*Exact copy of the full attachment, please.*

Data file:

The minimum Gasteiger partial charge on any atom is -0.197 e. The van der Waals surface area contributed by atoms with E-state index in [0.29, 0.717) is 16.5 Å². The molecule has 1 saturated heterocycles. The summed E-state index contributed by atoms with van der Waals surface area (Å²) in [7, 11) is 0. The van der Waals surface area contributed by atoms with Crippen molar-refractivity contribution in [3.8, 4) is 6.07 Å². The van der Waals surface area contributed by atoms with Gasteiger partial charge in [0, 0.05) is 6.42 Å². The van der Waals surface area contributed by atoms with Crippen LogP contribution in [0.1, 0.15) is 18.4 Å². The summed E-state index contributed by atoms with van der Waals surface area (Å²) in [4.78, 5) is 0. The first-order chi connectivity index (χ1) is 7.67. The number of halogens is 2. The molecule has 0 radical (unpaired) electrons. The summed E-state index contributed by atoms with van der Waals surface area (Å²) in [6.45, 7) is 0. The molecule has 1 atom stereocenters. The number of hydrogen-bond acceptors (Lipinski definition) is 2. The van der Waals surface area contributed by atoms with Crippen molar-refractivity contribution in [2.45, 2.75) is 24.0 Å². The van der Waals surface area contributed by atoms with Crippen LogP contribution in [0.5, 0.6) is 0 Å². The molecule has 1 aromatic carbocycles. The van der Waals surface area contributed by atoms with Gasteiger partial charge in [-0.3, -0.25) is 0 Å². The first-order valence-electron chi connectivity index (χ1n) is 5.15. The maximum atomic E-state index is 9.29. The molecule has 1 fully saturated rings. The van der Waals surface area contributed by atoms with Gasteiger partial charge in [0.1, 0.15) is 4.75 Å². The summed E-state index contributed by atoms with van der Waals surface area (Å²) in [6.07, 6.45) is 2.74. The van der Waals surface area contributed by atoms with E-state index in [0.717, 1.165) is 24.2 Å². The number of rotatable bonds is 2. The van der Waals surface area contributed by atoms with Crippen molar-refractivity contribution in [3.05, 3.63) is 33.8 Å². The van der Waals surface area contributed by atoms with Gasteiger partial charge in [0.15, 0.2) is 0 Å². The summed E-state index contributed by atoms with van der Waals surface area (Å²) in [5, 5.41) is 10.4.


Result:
The minimum Gasteiger partial charge on any atom is -0.197 e. The van der Waals surface area contributed by atoms with E-state index in [0.29, 0.717) is 16.5 Å². The molecule has 1 saturated heterocycles. The summed E-state index contributed by atoms with van der Waals surface area (Å²) in [7, 11) is 0. The van der Waals surface area contributed by atoms with Crippen molar-refractivity contribution in [3.8, 4) is 6.07 Å². The van der Waals surface area contributed by atoms with Gasteiger partial charge in [0, 0.05) is 6.42 Å². The van der Waals surface area contributed by atoms with Crippen LogP contribution in [0.1, 0.15) is 18.4 Å². The summed E-state index contributed by atoms with van der Waals surface area (Å²) in [4.78, 5) is 0. The first-order chi connectivity index (χ1) is 7.67. The number of halogens is 2. The molecule has 0 radical (unpaired) electrons. The summed E-state index contributed by atoms with van der Waals surface area (Å²) in [6.45, 7) is 0. The molecule has 1 atom stereocenters. The number of hydrogen-bond acceptors (Lipinski definition) is 2. The van der Waals surface area contributed by atoms with Crippen molar-refractivity contribution in [2.45, 2.75) is 24.0 Å². The van der Waals surface area contributed by atoms with Crippen LogP contribution in [0.5, 0.6) is 0 Å². The molecule has 1 aromatic carbocycles. The van der Waals surface area contributed by atoms with Gasteiger partial charge in [-0.3, -0.25) is 0 Å². The first-order valence-electron chi connectivity index (χ1n) is 5.15. The maximum atomic E-state index is 9.29. The molecule has 1 fully saturated rings. The van der Waals surface area contributed by atoms with Gasteiger partial charge in [0.1, 0.15) is 4.75 Å². The summed E-state index contributed by atoms with van der Waals surface area (Å²) in [6.07, 6.45) is 2.74. The van der Waals surface area contributed by atoms with E-state index in [0.717, 1.165) is 24.2 Å². The number of rotatable bonds is 2. The van der Waals surface area contributed by atoms with Crippen molar-refractivity contribution in [3.05, 3.63) is 33.8 Å². The van der Waals surface area contributed by atoms with Gasteiger partial charge in [0.15, 0.2) is 0 Å². The summed E-state index contributed by atoms with van der Waals surface area (Å²) in [5, 5.41) is 10.4.